The president of a surveillance system developer urges Congress to establish laws regarding the use of surveillance technologies.
In an opinion piece in the Washington Post, Frank Baitman, president of Petards, exhorts Congress to pass laws governing the use of surveillance technologies for security. Petards is a Baltimore-based subsidiary of Petards Group, a British-based developer of surveillance systems and installations.
Baitman writes that there are no federal laws outlining how surveillance images can be used, although state and local governments have created a "hodgepodge of occasionally conflicting regulations." Baitman says federal laws must ensure individual privacy while setting principles regarding the use of CCTV and other surveillance systems for security reasons.
Baitman would specifically like Congress to establish laws that:
- Ensure that surveillance technologies satisfy their mission for crime and terror control without the potential for misuse.
- Reassure the public that their images are being collected for bona fide objectives and that there are penalties for those who misuse surveillance recordings.
- Promote the adoption of open standards to ensure interoperability, which in turn would promote the introduction of emerging technologies.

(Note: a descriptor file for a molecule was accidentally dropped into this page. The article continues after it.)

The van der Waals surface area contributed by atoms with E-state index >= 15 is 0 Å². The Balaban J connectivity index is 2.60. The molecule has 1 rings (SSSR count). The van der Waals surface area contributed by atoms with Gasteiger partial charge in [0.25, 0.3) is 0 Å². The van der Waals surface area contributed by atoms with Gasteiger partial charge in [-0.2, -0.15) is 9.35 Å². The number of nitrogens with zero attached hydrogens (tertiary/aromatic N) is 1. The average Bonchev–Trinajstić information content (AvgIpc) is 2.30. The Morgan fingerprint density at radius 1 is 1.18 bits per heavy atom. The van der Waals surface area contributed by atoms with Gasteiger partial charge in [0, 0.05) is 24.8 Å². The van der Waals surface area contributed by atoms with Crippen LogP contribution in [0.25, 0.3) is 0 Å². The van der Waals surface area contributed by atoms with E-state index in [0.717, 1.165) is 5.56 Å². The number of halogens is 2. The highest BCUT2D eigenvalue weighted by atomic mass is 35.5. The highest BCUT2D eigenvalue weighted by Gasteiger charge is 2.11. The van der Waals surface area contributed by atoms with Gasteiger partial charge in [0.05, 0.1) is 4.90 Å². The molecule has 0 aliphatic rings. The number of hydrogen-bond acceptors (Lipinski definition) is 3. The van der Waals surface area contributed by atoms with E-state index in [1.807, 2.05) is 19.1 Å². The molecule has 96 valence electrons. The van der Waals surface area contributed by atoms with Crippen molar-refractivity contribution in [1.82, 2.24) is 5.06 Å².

Baitman points to Britain as an example of how such surveillance regulation could work:
Britain's experience has been helped by legislation passed 10 years ago that put public surveillance under national control. The Data Protection Act of 1998 set clear and consistent guidelines for video monitoring of public spaces, and created the information commissioner's office as the regulatory authority. A code of practice established privacy principles, provided guidelines for safeguarding the use of video images and gave industry a framework for doing business.
The British government also created a partnership between the criminal justice system, local police forces, government departments, the closed-circuit television industry and the Home Office (similar to our Department of Homeland Security ) that resulted in a consensus on how and when video surveillance should be used in public spaces.
Baitman says the lack of a national strategy will "inevitably result in an incident in which an individual's rights are compromised, or evidence of a significant crime is disallowed in court."